Re-Selling the Tea Party in the GOP Primary

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Between now and 2012, Michele Bachmann and others will have to defend a movement many see as extreme. How do their answers stack up?

Michele Bachmann GOP debate - Molly Riley Reuters - banner.jpg

With solid debate performances by Rep. Michele Bachmann in New Hampshire on Monday night and businessman Herman Cain in the South Carolina one, it now seems more realistic than ever that an anti-Obama, tea-party firebrand will emerge as a legitimate player in the 2012 GOP presidential primary. With that newfound realism comes an important challenge for anyone seeking to claim the tea-party mantle while still competing for the nomination: how to package and sell the tea party to the rest of the Republican coalition.

The press is starting to ask questions about whether the tea party movement can play nicely with the rest of the GOP in 2012, as CNN's John King did in Monday night's debate.

As tea partiers answer those questions, we're going to hear a lot more of what Bachmann told us Monday night in response to King:

BACHMANN: Terry, what I've seen in the Tea Party -- I'm the chairman of the Tea Party Caucus in the House of Representatives. And what I've seen is unlike how the media has tried to wrongly and grossly portray the Tea Party, the Tea Party is really made up of disaffected Democrats, independents, people who've never been political a day in their life.

People who are libertarians, Republicans. It's a wide swath of America coming together. I think that's why the left fears it so much. Because they're people who simply want to take the country back. They want the country to work again.

Tea Party Express co-chair Amy Kremer reiterated that point in an interview Tuesday with MSNBC's Andrea Mitchell. "That's why there are Democrats and independents that identify with the movement, because they too want fiscal responsibility," Kremer said.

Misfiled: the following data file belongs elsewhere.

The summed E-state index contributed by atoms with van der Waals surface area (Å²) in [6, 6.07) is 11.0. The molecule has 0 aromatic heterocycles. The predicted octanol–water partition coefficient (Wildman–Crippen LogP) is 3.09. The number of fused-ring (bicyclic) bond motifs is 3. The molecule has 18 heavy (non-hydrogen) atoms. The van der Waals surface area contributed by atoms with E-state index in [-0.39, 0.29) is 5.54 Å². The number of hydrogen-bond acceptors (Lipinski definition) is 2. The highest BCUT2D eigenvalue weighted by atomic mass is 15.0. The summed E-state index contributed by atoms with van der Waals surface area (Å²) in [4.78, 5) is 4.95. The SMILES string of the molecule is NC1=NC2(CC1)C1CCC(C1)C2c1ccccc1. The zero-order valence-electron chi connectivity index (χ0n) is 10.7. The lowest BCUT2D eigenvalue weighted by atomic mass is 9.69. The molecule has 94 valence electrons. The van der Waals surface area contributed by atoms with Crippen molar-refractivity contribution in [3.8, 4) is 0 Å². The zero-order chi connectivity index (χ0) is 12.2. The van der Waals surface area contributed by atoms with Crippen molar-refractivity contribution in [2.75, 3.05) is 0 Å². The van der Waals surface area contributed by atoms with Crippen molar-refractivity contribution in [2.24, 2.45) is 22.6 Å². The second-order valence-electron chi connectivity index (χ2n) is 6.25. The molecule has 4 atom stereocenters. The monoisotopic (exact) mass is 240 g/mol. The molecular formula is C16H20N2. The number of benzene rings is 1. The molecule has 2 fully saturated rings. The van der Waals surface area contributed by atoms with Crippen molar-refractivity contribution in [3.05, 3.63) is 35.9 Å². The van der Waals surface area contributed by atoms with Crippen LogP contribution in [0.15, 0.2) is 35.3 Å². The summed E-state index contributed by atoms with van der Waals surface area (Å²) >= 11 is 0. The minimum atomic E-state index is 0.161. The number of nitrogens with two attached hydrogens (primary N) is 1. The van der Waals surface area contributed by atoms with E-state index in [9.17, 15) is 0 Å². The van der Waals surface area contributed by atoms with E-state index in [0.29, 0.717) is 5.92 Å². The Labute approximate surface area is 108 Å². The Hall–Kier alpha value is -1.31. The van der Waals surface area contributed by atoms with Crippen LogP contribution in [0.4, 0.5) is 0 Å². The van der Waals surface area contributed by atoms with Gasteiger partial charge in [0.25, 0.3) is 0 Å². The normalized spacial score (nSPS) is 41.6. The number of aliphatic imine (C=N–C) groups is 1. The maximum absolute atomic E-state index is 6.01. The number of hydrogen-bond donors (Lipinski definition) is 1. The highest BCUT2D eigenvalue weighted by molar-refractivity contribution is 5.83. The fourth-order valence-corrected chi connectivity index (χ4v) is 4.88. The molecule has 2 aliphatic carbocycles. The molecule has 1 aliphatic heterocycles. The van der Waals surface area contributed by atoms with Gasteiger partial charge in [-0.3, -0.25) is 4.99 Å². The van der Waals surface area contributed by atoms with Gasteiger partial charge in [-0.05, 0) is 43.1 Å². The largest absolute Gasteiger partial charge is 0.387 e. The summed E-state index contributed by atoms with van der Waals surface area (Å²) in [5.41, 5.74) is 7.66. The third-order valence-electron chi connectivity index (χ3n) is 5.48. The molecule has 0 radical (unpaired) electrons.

Tea partiers have been saying this for a while now, so, as we get ready to hear it over and over until the 2012 election, it's worth taking a look at the numbers. They show that the tea partiers are mostly, but not completely, right. From a March 26-28 Gallup poll:

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It's not as if the tea-party movement is chock full of Democrats, so don't be misled by claims that the tea party is a "movement of Democrats, of this, and of that," as if Democrats are a full leg of the tea-party stool. But there are a few disaffected Democrats in it.

The size of the movement's independent contingent is up for debate. In late April, CBS found that 36 percent of tea-partiers self-identify as independents while 54 percent self-identify as Republicans. Still, that's a sizable portion.

The tea party is a rainbow coalition only insofar as it encompasses different kinds of conservatives -- 70 percent self-identify as conservative, according to Gallup -- so, as a rainbow coalition, it mostly spans libertarians, fierce critics of President Obama's stimulus and/or health-care laws, anyone who fears a neo-totalitarian state, and religious social conservatives (that last group turned out in force for Glenn Beck's rally on the National Mall last August, for instance). Some of those independents are likely libertarians and conservatives who turned away from the GOP after the Bush deficits, the Bush-instituted auto and financial bailouts, and who voted begrudgingly for John McCain even though he wasn't conservative enough for their liking. They are not all moderate, swing voters. And the tea party is not a centrist movement.

So while Bachmann and others have a point, in that they're seeking to represent a movement that overlaps with, but is not defined by, the Republican Party. But even when it is nonpartisans, the tea party doesn't always draw from as broad a coalition as some tea partiers would like us to believe.

Image credit: Molly Riley/Reuters

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Chris Good is a political reporter for ABC News. He was previously an associate editor at The Atlantic and a reporter for The Hill.

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